When we talk about maritime; it’s a very broad concept. However, in a real sense, maritime can be broken down into two major aspects which are; shipping and non-shipping activities. The proportion is quite striking because shipping represents 98% while non-shipping is 2%. Non-shipping services are more of complementary services but in Nigeria, we aren’t focused on the core area which is shipping. While I’m not trying to discredit other aspects of maritime, if the nation has to make maritime its focus and make greater impact, the discourse and emphasis has to be on shipping. If there are no ships, there is no trade. No shipping, no shopping. No shipping, no medicals. No shipping, no humanity. No shipping, no agriculture. No shipping, no industries. No shipping, no oil.

This understanding is needed for Nigeria’s maritime sector to grow, but it appears to be missing. The top shipping companies that we highlighted earlier have ships as their major assets and they contribute significantly to their respective nation’s economy.

Some of the questions asked by people termed ‘shipping experts’ in Nigeria show some level of ignorance and buttresses the fact that for one to truly understand the maritime industry, he must be involved in the operation of a ship. You must have interest in ship operations and interact with the seafarers who are at the heart of shipping. These are the people who when they go out there, the winds blow them, the pirates attack them, the currents push them. Yet, they are to account for the ocean and they are responsible for the sustainability of the ocean.

Ship owners under SOAN recently visited the Executive Secretary of Nigerian Shippers’ Council (NSC), Hon. Emmanuel Jime. What were the key issues discussed at that meeting?

We had a robust discussion with the NSC boss and we discovered that the most knowledge-driven maritime agency is the Shippers’ Council. During that meeting, we found that the Council has a thorough understanding of the shipping industry. One of the problems of NIMASA is that their priorities are misplaced. Nigeria lost at the International Maritime Organization (IMO) Council election but we shouldn’t stop there.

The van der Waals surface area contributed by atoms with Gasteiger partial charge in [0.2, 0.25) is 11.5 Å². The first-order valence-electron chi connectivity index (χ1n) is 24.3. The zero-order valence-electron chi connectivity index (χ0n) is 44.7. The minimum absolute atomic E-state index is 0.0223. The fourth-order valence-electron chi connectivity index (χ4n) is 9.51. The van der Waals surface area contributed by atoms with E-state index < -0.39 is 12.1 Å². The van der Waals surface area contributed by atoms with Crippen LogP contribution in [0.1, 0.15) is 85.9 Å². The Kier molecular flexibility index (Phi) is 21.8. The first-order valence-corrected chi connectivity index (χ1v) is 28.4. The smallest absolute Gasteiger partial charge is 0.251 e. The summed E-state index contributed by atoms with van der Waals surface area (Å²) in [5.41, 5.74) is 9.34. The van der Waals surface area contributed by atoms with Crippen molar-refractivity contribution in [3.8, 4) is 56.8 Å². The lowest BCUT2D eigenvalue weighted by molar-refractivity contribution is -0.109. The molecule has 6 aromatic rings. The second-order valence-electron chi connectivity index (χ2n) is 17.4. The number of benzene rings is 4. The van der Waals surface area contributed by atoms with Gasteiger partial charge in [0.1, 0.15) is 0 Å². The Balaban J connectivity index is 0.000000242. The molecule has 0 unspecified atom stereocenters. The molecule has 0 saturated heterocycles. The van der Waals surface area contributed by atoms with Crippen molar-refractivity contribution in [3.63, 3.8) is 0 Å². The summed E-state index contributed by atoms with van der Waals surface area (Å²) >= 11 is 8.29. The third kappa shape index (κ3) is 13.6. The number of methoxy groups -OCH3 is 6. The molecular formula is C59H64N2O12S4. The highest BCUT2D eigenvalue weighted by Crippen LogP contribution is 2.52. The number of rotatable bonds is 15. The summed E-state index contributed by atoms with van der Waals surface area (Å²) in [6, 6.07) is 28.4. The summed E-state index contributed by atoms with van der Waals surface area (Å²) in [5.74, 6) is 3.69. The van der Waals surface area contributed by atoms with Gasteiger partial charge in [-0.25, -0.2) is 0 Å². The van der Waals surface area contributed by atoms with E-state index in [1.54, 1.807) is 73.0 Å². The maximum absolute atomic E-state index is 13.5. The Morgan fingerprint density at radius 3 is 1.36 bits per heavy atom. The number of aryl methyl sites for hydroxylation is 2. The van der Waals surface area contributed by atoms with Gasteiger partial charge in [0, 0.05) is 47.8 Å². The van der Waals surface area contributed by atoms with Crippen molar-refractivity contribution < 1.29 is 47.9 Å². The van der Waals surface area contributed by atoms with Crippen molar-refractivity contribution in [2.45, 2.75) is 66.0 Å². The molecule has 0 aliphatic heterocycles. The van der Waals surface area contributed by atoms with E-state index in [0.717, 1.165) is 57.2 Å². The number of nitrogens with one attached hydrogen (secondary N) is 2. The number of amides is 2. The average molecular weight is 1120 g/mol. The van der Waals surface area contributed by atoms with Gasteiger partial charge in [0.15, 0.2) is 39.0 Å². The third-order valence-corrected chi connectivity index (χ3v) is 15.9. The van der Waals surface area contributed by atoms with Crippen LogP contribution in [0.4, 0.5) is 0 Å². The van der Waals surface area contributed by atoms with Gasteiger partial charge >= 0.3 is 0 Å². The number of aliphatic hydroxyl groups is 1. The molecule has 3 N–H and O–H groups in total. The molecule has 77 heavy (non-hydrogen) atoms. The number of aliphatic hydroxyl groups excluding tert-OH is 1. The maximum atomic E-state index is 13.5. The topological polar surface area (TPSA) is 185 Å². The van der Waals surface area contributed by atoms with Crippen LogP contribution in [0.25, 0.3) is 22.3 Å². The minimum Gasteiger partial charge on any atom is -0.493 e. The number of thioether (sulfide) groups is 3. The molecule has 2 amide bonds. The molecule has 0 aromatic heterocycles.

It’s time to discuss why Nigeria lost and the factors to change the outcome at the next polls.  The truth is that it wasn’t the ports or the maritime security that made Nigeria lose the election; Nigeria isn’t a shipping nation. You identify a shipping nation by its commitment to core shipping activities. You identify a serious maritime nation by the number of ships in its registry.

If Nigeria keeps concentrating on non-shipping activities that represent 2% in the scheme of things, the nation wouldn’t make headway. Maritime security, pollution, wreck removal and environmental issues are non-shipping services, but that’s where Nigeria’s main interest has been.


Cabotage Vessel Finance Fund (CVFF) disbursement is one prolonged issue that affects ship owners. What’s the latest on CVFF?

There is an argument that the money in CVFF wouldn’t be sufficient to buy vessels but this assertion is faulty. Those making such arguments may not have a full grasp of shipping. It doesn’t matter if they are retired sailors. If you look at the aviation sector, a pilot that flies an airplane wouldn’t take the role of the Managing Director of an airline simultaneously. Such a pilot could grow in the business, but the fact that he is a pilot doesn’t necessarily mean that he could manage an airline. The same thing applies to shipping. Ship owners who have been successful have got experience that cut-across ship chandling, freight forwarding, logistics, management of goods and resources, bunkering, etc.

NCDMB takes only 1% of the contracts in the oil and gas industry while NIMASA collects 3% from imports including petroleum imports, LNG and every ship operation. Indigenous operators pay 2% and this has been running for 18years with the CVFF. NCDMB is barely 10 years old but it has generated almost $750million. CVFF should have amassed over $2billion since inception. It’s a different matter to argue if the money has been utilized for a different purpose, but we should start by finding out how much is actually in the CVFF. It’s time to know exactly how much has come into CVFF and ship owners have asked this question repeatedly.